Find the Currency…

Control the Child.  Or something like that.
 
My sister dropped this pearl of mommy wisdom on me recently.  She can’t take credit for it, though – Dr. Phil has it trademarked.  I haven’t watched Dr. Phil in years, so I have absolutely no clue if he has any other parenting gems.  But this one?  This one I like. 
 
Amelia and Ella will be two next month, and in typical two year-old fashion, they have started developing very strong (and sometimes odd) affinities toward certain objects, activities, food items, etc.  Say it with me, people: currency. 
 
Ella’s currency is easy – crackers, crackers, and more crackers.  Keep ‘em coming, baby.  She sat through an entire Easter Sunday Mass with nary a peep (if you discount the crunching noises).  I bring an entire box of crackers with me to the grocery store and sometimes throw another in the cart if things get hairy.  She just cannot get enough.  She is equally obsessed with her “Baby”, a raggedy blue bear that I only allow her to have at nap and bedtime.  I recently started using her love affair with Baby to my advantage.  You may recall my documented struggle with tooth brushing.  Struggle over.  If she refuses to allow me access to the cracker chompers, I threaten to put Baby in time-out.  Man, you should see how fast her little mouth opens! 

Amelia, on the other hand, is my horse of a different color.  She likes crackers but is no fiend like her sister.  And, while she does have a rather strong affinity toward her stuffed kitty, it’s not powerful enough to allow Mommy a decent whack at brushing her teeth.  Hrmph.  She is much more stubborn than Ella (no clue where she gets this), making it difficult for me to find her currency.  But, I think I may have found her one real motivator thus far – dessert.  I got her to eat a serious serving of asparagus tonight just by dangling 7 piddly M&Ms in front of her.  If she is acting up at dinnertime, I threaten to withhold her dessert privilege.  Works like a charm for the half hour that is dinnertime.  What of the other 11.5 waking hours, you ask?  Yep, I got nothin’.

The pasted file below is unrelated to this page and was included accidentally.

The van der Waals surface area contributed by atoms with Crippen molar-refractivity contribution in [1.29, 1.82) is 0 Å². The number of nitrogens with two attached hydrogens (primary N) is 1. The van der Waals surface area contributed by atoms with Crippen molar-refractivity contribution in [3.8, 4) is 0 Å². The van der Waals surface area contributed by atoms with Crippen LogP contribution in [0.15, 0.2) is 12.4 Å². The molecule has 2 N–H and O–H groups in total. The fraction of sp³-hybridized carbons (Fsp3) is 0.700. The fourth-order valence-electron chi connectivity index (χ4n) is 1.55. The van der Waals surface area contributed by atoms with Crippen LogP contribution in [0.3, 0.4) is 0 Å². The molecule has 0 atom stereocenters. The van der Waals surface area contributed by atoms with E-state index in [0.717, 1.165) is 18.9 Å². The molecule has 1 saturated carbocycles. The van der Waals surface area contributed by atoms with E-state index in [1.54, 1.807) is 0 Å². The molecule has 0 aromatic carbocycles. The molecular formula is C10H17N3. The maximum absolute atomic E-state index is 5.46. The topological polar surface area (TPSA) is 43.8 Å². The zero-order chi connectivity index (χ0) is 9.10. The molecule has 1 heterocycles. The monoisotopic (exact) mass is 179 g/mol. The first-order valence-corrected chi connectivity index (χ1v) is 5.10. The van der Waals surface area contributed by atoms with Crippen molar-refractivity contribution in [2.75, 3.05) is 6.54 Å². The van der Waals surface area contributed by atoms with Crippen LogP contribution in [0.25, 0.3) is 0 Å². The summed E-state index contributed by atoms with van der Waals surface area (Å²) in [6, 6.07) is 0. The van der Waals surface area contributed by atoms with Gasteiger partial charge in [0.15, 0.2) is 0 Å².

So, what about your kiddos?  Have you found their currency?  Do tell…

7 thoughts on “Find the Currency…

  1. While I do know that the “currency” method often works, and I have certain favorite stories that I save to tell my kids only if they will do something that needs to be done, it leaves the great question…How will this change as my child grows older? Are you teaching your children that a bribe is the only way to get them to do something they don’t want to do? Just a thought b/c eventually it can lead to bigger and greater “things” that you have to put before them, in order to have cooperation.

  2. Anonymous: I don’t know how old you are, but I’m only 19, so I remember my childhood (lol). When kids get older, they put “things” they want before the parents.

    You want to go sleep over at your BFF’s house tonight? Do your dishes.

    You want to join Soccer? Mow the lawn once a week all summer.